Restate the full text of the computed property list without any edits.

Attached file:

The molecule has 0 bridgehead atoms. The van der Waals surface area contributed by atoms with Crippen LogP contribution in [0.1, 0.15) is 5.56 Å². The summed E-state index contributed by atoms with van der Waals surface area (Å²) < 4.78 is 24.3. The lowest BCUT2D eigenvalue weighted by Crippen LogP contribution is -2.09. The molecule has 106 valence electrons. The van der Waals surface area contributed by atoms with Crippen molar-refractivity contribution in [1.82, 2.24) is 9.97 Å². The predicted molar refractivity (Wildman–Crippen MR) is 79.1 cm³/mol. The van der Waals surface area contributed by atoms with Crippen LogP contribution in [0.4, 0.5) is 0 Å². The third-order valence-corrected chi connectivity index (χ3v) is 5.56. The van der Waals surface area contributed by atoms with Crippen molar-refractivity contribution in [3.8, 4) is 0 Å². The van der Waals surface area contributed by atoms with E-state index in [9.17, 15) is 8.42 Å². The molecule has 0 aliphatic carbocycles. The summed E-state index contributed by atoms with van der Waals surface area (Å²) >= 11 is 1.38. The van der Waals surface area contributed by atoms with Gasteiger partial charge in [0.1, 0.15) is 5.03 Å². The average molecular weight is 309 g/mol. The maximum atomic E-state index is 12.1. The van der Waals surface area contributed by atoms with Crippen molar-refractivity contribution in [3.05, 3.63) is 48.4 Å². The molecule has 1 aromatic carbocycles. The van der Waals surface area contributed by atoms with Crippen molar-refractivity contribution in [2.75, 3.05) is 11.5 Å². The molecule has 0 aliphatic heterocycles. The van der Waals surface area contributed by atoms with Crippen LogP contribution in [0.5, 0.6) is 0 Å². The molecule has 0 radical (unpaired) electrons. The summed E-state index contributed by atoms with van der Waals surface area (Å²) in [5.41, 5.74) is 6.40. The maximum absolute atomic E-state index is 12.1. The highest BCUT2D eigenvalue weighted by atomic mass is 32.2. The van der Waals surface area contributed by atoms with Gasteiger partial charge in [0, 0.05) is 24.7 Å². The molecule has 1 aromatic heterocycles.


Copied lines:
The molecule has 0 bridgehead atoms. The van der Waals surface area contributed by atoms with Crippen LogP contribution in [0.1, 0.15) is 5.56 Å². The summed E-state index contributed by atoms with van der Waals surface area (Å²) < 4.78 is 24.3. The lowest BCUT2D eigenvalue weighted by Crippen LogP contribution is -2.09. The molecule has 106 valence electrons. The van der Waals surface area contributed by atoms with Crippen molar-refractivity contribution in [1.82, 2.24) is 9.97 Å². The predicted molar refractivity (Wildman–Crippen MR) is 79.1 cm³/mol. The van der Waals surface area contributed by atoms with Crippen LogP contribution in [0.4, 0.5) is 0 Å². The third-order valence-corrected chi connectivity index (χ3v) is 5.56. The van der Waals surface area contributed by atoms with Crippen molar-refractivity contribution in [3.8, 4) is 0 Å². The van der Waals surface area contributed by atoms with E-state index in [9.17, 15) is 8.42 Å². The molecule has 0 aliphatic carbocycles. The summed E-state index contributed by atoms with van der Waals surface area (Å²) >= 11 is 1.38. The van der Waals surface area contributed by atoms with Gasteiger partial charge in [0.1, 0.15) is 5.03 Å². The average molecular weight is 309 g/mol. The maximum atomic E-state index is 12.1. The van der Waals surface area contributed by atoms with Crippen molar-refractivity contribution in [3.05, 3.63) is 48.4 Å². The molecule has 1 aromatic carbocycles. The van der Waals surface area contributed by atoms with Crippen molar-refractivity contribution in [2.75, 3.05) is 11.5 Å². The molecule has 0 aliphatic heterocycles. The van der Waals surface area contributed by atoms with Crippen LogP contribution in [0.5, 0.6) is 0 Å². The molecule has 0 radical (unpaired) electrons. The summed E-state index contributed by atoms with van der Waals surface area (Å²) in [5.41, 5.74) is 6.40. The maximum absolute atomic E-state index is 12.1. The highest BCUT2D eigenvalue weighted by atomic mass is 32.2. The van der Waals surface area contributed by atoms with Gasteiger partial charge in [0, 0.05) is 24.7 Å². The molecule has 1 aromatic heterocycles.